Massive gulf oil spill. Answer: Find a way to blame BP.
1.2 million road deaths in 2010. Answer: Subsidize the auto industry. Don't dream of stopping driving.
One bad nuclear accident (impact unknown). Answer: Remove this evil from the face of the planet!
Why? Because nuclear accidents are rare enough we feel we can get upset about them and solve the problem by changing others, not changing ourselves.
We're hearing a lot about the Fukishima nuclear power station at the moment - a recent BBC headline reads "Japanese police say 15,000 people may have died in one prefecture alone, as efforts to tackle the Fukushima nuclear crisis go on." One could be forgiven for reading that and thinking that the nuclear crisis has killed 15,000 people. But as far as we know, it hasn't killed any yet.
First of all, the most important thing is the tsunami disaster and survivors. There is a lot you can do to help: one of the many responsible organizations accepting donations and organizing relief efforts is Mercy Corps.
Secondly, it's still way too early to say "mission accomplished" on the reactors. Another BBC article says that the incident has been raised to a "level 5" by the Japanese authorities. This puts in on a par with the other two level 5's in history, Windscale 1957 (eventually causing an estimated 120 deaths) and Three Mile Island, 1979 (eventually causing an estimated 0 deaths). So even if the worst radioactive emissions are over, the reactors can be cooled, and the situation brought under control, there may be long term illnesses and even some deaths caused by the incident. We will need to monitor carefully and learn - an obvious lesson being "don't put a nuclear power station near a well-known fault line". This lesson appears to have already been learned in most of the USA, according to a map made by Rhiza Labs. (We're not quite sure why there are a couple in California, that doesn't seem too smart, and apparently one in Humboldt County, CA, was closed in the ’70s precisely because of seismic activity.) Europe (Northern Europe particularly) has a lot less earthquake activity in general.
Thirdly, and my main point: in spite of there being no confirmed deaths, there is a chorus of voices (including many good friends of mine) saying that enough is enough, we should altogether get rid of nuclear power. Enough of what? Enough injury and death and suffering caused by nuclear power?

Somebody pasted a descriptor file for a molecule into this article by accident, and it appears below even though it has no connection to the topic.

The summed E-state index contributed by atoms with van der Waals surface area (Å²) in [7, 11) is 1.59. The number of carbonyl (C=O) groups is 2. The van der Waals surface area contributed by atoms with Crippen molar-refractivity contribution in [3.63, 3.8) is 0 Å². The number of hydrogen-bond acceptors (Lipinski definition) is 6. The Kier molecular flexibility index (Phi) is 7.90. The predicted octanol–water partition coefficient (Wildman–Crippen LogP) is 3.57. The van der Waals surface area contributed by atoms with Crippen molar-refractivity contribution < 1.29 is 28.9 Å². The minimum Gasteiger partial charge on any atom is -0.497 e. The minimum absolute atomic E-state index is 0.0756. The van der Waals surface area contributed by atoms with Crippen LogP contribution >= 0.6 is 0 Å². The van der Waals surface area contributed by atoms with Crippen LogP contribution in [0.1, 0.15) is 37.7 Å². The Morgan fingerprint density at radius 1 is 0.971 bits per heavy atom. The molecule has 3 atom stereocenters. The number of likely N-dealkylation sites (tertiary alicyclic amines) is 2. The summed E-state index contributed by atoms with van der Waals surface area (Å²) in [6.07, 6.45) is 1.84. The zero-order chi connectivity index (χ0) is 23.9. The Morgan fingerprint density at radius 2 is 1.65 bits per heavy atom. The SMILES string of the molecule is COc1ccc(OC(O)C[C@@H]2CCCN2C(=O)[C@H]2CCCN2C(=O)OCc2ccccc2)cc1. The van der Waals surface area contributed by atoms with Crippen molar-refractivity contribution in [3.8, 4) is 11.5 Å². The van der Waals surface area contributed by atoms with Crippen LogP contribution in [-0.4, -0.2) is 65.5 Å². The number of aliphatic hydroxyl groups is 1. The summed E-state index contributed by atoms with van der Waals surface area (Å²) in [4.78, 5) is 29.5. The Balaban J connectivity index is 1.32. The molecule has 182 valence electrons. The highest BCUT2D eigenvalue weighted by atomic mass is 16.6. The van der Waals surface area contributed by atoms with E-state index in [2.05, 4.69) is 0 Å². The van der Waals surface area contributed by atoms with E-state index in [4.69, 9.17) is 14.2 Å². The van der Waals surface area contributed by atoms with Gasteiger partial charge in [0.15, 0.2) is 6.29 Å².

Let's compare with road traffic accidents. According the the World Health Organization:
"Worldwide, an estimated 1.2 million people are killed in road crashes each year and as many as 50 million are injured. Projections indicate that these figures will increase by about 65% over the next 20 years unless there is new commitment to prevention."
So every single year, 10,000 people die in road traffic accidents for every person killed as a result of the Windscale fire, which (according to the rankings) is a comparable incident to the Fukushima incident. To put in in context: I remember watching an hour's documentary about Windscale. To devote a similar attention-span-per-fatality to road traffic accidents in 2010 alone, I would have to spend 10,000 hours, which is over 1 year, watching documentaries about the accidents and the people killed.
An obvious question is "Hang on, what about Chernobyl?". Estimates for eventual fatalities from the Chernobyl disaster in 1986 are hard to verify, ranging from about 100 to about 1 million, with a figure of 4,000 quoted in between. The 4,000 figure is disputed as too small by anti-nuclear and too big by pro-nuclear commentators. (This is a good example of how, most of the time, we don't weigh the evidence and choose our position accordingly, we choose our position first and then weigh the evidence accordingly.) If 4,000 is the correct number, then 300 people died in road accidents in 2010 alone for every person killed in the worst nuclear accident ever. Also, much has been learned from Chernobyl, and given the sort of funding required and precautions taken for each nuclear power station today, a incident from the declining nearly-bankrupt years of the USSR is not a typical case.
If we are so less likely to die of nuclear fallout than we are in road traffic accidents, why are people so eager to ban nuclear? I think the answer is not that we're really threatened, but quite the opposite. We're not really threatened. Nothing really bad has happened in quarter of a century. So when something bad might happen it makes it very easy to get hot under the collar, to get really worried about how terrible this is, because it's so unusual, and the unusual is newsworthy. And we could get rid of nuclear and feel much better about ourselves and how much we've done for the planet, without actually impacting our lives very much either way. Sure, there'd be more pressure on natural resources, the pro-drilling lobby would be thrilled, and we'd see some price rises in electricity. Perhaps we'd see more investment in renewables. But we wouldn't really have to behave differently on a day to day level, would we?
And the moral upside of getting rid of nuclear would feel huge. As Greenpeace puts it in describing the Chernobyl museum:
"These powerful images are a timely reminder that human lives are more than just numbers. For each statistic there is a person paying the ultimate price. Anyone who doubts the dangers of nuclear power should visit the exhibition and see for themselves one of the reasons why we oppose nuclear power. Twenty years on, every nuclear power plant bears the legacy of the nuclear industry's victims; and every nuclear power plant represents the threat of becoming the next Chernobyl."
Powerful stuff. So what if we replaced a suspected 4,000 deaths with a confirmed 1.2 million, and said "every new motor car bears the legacy of the auto industry's victims"? Ban cars now?